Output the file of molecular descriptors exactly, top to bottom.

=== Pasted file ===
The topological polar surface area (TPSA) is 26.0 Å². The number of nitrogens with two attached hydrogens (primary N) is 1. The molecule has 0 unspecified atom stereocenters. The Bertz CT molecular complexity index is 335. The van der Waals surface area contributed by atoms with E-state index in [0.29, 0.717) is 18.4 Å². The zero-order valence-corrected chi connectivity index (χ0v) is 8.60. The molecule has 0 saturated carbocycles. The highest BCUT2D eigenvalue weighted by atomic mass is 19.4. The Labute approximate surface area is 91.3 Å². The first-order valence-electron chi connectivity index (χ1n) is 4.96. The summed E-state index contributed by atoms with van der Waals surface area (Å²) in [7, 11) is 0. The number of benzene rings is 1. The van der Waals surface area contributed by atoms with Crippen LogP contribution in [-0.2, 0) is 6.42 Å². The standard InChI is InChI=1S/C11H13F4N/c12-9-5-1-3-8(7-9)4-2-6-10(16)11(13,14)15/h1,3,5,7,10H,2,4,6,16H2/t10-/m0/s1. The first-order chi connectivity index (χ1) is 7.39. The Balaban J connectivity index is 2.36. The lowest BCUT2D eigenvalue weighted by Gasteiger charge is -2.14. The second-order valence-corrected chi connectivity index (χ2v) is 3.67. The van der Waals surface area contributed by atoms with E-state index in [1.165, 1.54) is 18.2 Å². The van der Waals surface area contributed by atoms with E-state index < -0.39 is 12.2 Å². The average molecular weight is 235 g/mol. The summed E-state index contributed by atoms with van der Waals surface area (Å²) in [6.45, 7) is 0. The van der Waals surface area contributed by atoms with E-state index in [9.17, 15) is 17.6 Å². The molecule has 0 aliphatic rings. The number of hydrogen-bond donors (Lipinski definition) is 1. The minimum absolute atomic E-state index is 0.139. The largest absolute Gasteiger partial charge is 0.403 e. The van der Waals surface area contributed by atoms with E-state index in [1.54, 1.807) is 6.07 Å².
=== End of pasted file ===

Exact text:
The topological polar surface area (TPSA) is 26.0 Å². The number of nitrogens with two attached hydrogens (primary N) is 1. The molecule has 0 unspecified atom stereocenters. The Bertz CT molecular complexity index is 335. The van der Waals surface area contributed by atoms with E-state index in [0.29, 0.717) is 18.4 Å². The zero-order valence-corrected chi connectivity index (χ0v) is 8.60. The molecule has 0 saturated carbocycles. The highest BCUT2D eigenvalue weighted by atomic mass is 19.4. The Labute approximate surface area is 91.3 Å². The first-order valence-electron chi connectivity index (χ1n) is 4.96. The summed E-state index contributed by atoms with van der Waals surface area (Å²) in [7, 11) is 0. The number of benzene rings is 1. The van der Waals surface area contributed by atoms with Crippen LogP contribution in [-0.2, 0) is 6.42 Å². The standard InChI is InChI=1S/C11H13F4N/c12-9-5-1-3-8(7-9)4-2-6-10(16)11(13,14)15/h1,3,5,7,10H,2,4,6,16H2/t10-/m0/s1. The first-order chi connectivity index (χ1) is 7.39. The Balaban J connectivity index is 2.36. The lowest BCUT2D eigenvalue weighted by Gasteiger charge is -2.14. The second-order valence-corrected chi connectivity index (χ2v) is 3.67. The van der Waals surface area contributed by atoms with E-state index in [1.165, 1.54) is 18.2 Å². The van der Waals surface area contributed by atoms with E-state index < -0.39 is 12.2 Å². The average molecular weight is 235 g/mol. The summed E-state index contributed by atoms with van der Waals surface area (Å²) in [6.45, 7) is 0. The van der Waals surface area contributed by atoms with E-state index in [9.17, 15) is 17.6 Å². The molecule has 0 aliphatic rings. The number of hydrogen-bond donors (Lipinski definition) is 1. The minimum absolute atomic E-state index is 0.139. The largest absolute Gasteiger partial charge is 0.403 e. The van der Waals surface area contributed by atoms with E-state index in [1.54, 1.807) is 6.07 Å².